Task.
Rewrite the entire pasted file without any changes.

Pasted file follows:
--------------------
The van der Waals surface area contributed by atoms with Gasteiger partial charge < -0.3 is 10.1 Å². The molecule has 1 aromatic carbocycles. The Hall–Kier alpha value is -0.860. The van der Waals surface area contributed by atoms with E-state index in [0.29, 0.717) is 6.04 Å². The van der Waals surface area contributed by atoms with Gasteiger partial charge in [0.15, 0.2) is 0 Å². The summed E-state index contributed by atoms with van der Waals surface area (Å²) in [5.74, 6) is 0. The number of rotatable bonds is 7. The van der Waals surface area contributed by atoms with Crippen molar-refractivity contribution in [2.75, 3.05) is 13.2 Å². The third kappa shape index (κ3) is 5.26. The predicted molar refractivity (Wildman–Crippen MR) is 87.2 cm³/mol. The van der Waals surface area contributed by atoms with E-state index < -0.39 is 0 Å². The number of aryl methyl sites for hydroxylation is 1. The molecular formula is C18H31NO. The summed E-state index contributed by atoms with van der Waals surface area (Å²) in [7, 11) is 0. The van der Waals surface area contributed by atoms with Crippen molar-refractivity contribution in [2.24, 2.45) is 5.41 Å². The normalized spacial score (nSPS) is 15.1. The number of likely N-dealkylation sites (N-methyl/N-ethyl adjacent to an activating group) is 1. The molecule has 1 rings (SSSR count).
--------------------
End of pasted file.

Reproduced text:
The van der Waals surface area contributed by atoms with Gasteiger partial charge < -0.3 is 10.1 Å². The molecule has 1 aromatic carbocycles. The Hall–Kier alpha value is -0.860. The van der Waals surface area contributed by atoms with E-state index in [0.29, 0.717) is 6.04 Å². The van der Waals surface area contributed by atoms with Gasteiger partial charge in [0.15, 0.2) is 0 Å². The summed E-state index contributed by atoms with van der Waals surface area (Å²) in [5.74, 6) is 0. The number of rotatable bonds is 7. The van der Waals surface area contributed by atoms with Crippen molar-refractivity contribution in [2.75, 3.05) is 13.2 Å². The third kappa shape index (κ3) is 5.26. The predicted molar refractivity (Wildman–Crippen MR) is 87.2 cm³/mol. The van der Waals surface area contributed by atoms with E-state index < -0.39 is 0 Å². The number of aryl methyl sites for hydroxylation is 1. The molecular formula is C18H31NO. The summed E-state index contributed by atoms with van der Waals surface area (Å²) in [7, 11) is 0. The van der Waals surface area contributed by atoms with Crippen molar-refractivity contribution in [2.24, 2.45) is 5.41 Å². The normalized spacial score (nSPS) is 15.1. The number of likely N-dealkylation sites (N-methyl/N-ethyl adjacent to an activating group) is 1. The molecule has 1 rings (SSSR count).